Panasonic opens Malaysian solar plant
"We chose Malaysia as our base because of the Malaysian government's cooperation, investment support, good infrastructure and excellent work force quality," said Panasonic Group vice-president of solar business Tetsuhiro Maeda.
The facility will be managed by Panasonic Energy Malaysia Sdn Bhd and operations are scheduled to start by December to manufacture Panasonic Heterojunction with Intrinsic Thin-layer (HIT) solar modules.
The base will manufacture solar wafers, cells and modules with an estimated annual production capacity of 300MW.
"At present, our total global production capacity is 600MW of HIT products. This new factory will increase our production capacity by 50 percent, bringing our total to 900MW," Maeda said at the groundbreaking ceremony and land lease agreement exchange on the manufacturing base with the Kedah state government.
He added that the new base will strengthen its cost competitiveness, allowing Panasonic to price the products 10% lower than its lowest priced HIT.
"The new facility will reduce cost significantly by cutting down on the processes involved. Previously, wafers are produced in one country and built into cells in Japan. The new factory will see the entire production process from wafer to modules integrated within a single base," explained Maeda.
Currently the company produces HIT cells only in Japan. Modules are manufactured at local market sites with Japan producing for its own market, Hungary for the European market and Mexico for the North American market.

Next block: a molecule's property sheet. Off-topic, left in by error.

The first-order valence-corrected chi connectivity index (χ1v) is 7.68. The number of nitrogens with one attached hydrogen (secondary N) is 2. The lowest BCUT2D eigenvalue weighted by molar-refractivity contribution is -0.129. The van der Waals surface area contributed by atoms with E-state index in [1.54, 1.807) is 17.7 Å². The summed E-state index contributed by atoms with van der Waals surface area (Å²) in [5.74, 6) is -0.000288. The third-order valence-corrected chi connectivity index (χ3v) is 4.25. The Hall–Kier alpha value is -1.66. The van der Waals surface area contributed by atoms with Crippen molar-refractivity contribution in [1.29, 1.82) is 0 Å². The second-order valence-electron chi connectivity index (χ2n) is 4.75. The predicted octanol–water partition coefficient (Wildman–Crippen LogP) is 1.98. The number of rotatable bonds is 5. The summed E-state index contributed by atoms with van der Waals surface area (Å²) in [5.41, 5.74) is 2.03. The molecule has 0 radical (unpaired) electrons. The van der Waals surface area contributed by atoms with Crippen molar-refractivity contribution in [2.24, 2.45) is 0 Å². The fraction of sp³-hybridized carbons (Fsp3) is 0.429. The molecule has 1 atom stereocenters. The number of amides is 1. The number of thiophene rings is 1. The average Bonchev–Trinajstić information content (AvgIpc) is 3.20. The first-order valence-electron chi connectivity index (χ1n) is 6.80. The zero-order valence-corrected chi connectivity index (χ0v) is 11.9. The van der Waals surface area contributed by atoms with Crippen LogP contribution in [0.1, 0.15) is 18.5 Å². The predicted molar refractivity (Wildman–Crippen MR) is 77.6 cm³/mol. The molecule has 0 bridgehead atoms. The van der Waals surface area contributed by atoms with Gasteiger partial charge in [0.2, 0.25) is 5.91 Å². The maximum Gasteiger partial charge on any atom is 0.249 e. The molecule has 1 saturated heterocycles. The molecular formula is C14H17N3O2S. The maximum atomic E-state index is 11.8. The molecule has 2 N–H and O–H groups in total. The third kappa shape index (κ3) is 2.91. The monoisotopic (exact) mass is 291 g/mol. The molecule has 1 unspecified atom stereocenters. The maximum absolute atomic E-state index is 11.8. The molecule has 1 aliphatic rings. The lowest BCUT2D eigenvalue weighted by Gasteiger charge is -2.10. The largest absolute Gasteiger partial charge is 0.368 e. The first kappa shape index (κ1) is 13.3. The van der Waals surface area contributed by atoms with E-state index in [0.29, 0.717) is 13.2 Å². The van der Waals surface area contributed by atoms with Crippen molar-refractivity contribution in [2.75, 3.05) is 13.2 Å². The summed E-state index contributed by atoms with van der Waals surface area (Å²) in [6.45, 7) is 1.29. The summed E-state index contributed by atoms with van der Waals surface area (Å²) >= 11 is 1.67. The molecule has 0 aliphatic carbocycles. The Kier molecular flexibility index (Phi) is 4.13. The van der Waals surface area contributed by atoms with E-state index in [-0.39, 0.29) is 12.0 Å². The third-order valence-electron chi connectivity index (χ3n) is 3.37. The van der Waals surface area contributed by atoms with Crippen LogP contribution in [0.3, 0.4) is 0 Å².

There are also ingots and wafers facilities in the US.
Panasonic Asia Pacific managing director Yorihisa Shiokawa said, "This is Panasonic's first solar factory in Asia outside Japan and our first fully integrated solar manufacturing base globally, an end-to-end facility producing all parts of a solar panel including assembly."
Panasonic Energy Malaysia will export its products primarily to Japan.
The facility has various energy-saving technologies such as a holistic waste water-recycling system that will help reduce 50 percent of water usage.
While in recent years, many solar industry players have either consolidated or dropped out of business, Panasonic is confident in their product differentiation and target market.
Maeda added, "In the last two years, demand for solar panels has dropped around the world. However, demand for our HIT panels have increased globally. Thus, we believe if we have lower prices for popular HIT modules, we can increase sales.
"In addition, our HIT modules achieved the world's toplevel conversion efficiency of 23.7 percent on a laboratory level and 21.6 percent on a mass production level. We are also targeting the residential market while China-made products, which have caused a glut in the market, targets solar farms and large scale projects."
Panasonic is investing $608.39 million (RM1.84 billion) in the base which covers an area of 70,000m2 and will create 1,500 jobs.
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